Two local wildfires and multiple fires throughout the state have left firefighting resources in San Luis Obispo County thinly stretched.
Cal Fire has mobilized 240 National Guard soldiers to mop up the flames. Mobilizing the National Guard soldiers frees firefighters up to work as hand crews, directly attacking the fire, Cal Fire Fire Chief Rob Lewin said.
“It is only the middle of August and our crews are working an endless amount of time,” he said. “We are doing everything we can. We have cancelled all vacations, and some firefighters have been on fires 21 days straight.”
Lewin referred to the hand crews as the infantry of the fire service.
“All of the hand crews from all of the agencies are at a premium right now,” he said. “If we had a third fire, I am not sure we would have enough resources to get the fire out quickly.”
Fire engines and bulldozers are also in short supply. Cal Fire has enlisted the help of municipal fire engines and has hired the services of a privately owned bulldozer to help build fire lines.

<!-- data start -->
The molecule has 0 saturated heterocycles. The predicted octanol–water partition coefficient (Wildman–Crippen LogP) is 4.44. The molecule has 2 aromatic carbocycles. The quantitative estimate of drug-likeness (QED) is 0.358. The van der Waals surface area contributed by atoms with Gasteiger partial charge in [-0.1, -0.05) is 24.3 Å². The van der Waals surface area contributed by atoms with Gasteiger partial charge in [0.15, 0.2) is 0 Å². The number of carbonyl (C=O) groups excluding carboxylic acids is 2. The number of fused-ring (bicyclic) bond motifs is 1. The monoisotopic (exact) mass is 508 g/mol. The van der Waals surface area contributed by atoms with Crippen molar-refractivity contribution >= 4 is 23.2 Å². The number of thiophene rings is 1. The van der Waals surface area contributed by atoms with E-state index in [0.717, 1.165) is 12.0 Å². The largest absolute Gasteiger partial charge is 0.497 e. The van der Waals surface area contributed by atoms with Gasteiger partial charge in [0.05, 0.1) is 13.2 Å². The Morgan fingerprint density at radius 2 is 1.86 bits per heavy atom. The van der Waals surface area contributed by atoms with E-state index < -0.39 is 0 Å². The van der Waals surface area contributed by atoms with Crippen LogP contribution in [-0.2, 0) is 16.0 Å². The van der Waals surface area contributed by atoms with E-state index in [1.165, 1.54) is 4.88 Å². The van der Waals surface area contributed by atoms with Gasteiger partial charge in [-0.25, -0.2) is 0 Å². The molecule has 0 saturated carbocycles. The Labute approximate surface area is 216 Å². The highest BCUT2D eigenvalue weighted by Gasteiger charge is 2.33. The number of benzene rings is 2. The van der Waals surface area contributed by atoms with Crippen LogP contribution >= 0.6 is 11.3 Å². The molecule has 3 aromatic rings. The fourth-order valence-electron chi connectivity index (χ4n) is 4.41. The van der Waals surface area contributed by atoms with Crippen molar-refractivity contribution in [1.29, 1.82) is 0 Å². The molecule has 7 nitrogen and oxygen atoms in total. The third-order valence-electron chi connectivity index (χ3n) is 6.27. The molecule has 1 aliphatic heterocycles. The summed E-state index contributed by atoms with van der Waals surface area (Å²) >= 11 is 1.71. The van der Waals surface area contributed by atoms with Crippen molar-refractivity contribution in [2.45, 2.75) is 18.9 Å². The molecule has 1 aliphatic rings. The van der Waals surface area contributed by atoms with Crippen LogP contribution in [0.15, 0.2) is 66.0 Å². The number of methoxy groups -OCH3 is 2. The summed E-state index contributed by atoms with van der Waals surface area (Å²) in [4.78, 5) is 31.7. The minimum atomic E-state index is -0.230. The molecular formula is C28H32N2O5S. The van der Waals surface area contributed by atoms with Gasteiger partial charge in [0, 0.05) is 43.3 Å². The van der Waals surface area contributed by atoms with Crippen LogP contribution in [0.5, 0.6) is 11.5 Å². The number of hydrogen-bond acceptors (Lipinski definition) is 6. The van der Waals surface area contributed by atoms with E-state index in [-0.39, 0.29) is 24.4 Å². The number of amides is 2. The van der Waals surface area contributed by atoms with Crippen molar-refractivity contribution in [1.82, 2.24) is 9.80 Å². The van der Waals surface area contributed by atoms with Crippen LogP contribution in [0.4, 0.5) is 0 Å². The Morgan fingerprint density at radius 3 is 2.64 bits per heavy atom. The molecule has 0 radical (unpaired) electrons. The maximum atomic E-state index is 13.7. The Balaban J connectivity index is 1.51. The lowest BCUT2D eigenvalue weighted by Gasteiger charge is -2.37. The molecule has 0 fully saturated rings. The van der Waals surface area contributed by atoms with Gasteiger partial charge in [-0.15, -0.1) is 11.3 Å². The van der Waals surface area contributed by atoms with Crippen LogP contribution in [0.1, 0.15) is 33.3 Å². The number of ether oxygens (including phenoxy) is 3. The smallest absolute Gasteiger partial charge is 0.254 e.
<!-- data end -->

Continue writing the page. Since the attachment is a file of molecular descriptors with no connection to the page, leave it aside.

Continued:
Water to fight the Cuesta Fire is coming from San Luis Obispo, Atascadero and a state water treatment plant near the top of the Cuesta Grade. “Water is always an issue,” Lewin said. “We are using our water carefully.”
Four years of drought have greatly increased the fire danger in San Luis Obispo County. The dry conditions have resulted in widespread tree and brush mortality. Through June, Cal Fire responded to 85 wildfires that burned 1,841 acres.
The Cuesta Fire is the second fire of the summer to be caused by a vehicle. In June, a spark from a car’s exhaust system sparked a 1,800-acre blaze east of Santa Margarita.
The Cuesta Fire and two other blazes — the Grade Fire in Santa Barbara County and the Cholame Fire off of Highway 41 — were sparked on uphill grades indicating that the fires could have been started by sparks from a faulty exhaust system, Lewin said.
“People need to make sure that their vehicles are properly maintained and that they are not running rough and backfiring,” he said. “If you are towing anything, you need to make sure nothing is hanging down that could cause a spark.”
The cause of the Cuesta Fire is still under investigation and authorities do not know who caused it.
Anyone who negligently causes a wildfire can be fined and charged for the cost of fighting the fire, Lewin said. The cost of the Cuesta Fire is currently estimated at $1 million.
Fire authorities say motorists should take these steps to prevent their vehicle from starting a wildfire:
- When towing, make sure that chains are not dragging on the ground.